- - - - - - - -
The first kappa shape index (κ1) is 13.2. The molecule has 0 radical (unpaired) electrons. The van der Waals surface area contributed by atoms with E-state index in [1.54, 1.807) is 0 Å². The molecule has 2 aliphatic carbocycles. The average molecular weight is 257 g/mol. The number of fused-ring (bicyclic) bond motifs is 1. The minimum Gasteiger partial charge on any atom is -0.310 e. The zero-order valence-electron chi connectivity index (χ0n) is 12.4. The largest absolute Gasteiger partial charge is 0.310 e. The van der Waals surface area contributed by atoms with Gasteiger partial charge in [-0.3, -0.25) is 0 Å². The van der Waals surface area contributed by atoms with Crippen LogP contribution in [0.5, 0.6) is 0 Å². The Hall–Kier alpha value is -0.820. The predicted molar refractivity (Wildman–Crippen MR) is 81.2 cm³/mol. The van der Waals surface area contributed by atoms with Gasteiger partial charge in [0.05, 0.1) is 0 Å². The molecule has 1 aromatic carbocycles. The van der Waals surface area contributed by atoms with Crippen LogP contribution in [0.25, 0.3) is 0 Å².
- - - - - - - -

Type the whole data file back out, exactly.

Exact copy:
The first kappa shape index (κ1) is 13.2. The molecule has 0 radical (unpaired) electrons. The van der Waals surface area contributed by atoms with E-state index in [1.54, 1.807) is 0 Å². The molecule has 2 aliphatic carbocycles. The average molecular weight is 257 g/mol. The number of fused-ring (bicyclic) bond motifs is 1. The minimum Gasteiger partial charge on any atom is -0.310 e. The zero-order valence-electron chi connectivity index (χ0n) is 12.4. The largest absolute Gasteiger partial charge is 0.310 e. The van der Waals surface area contributed by atoms with Gasteiger partial charge in [-0.3, -0.25) is 0 Å². The van der Waals surface area contributed by atoms with Crippen LogP contribution in [0.5, 0.6) is 0 Å². The Hall–Kier alpha value is -0.820. The predicted molar refractivity (Wildman–Crippen MR) is 81.2 cm³/mol. The van der Waals surface area contributed by atoms with Gasteiger partial charge in [0.05, 0.1) is 0 Å². The molecule has 1 aromatic carbocycles. The van der Waals surface area contributed by atoms with Crippen LogP contribution in [0.25, 0.3) is 0 Å².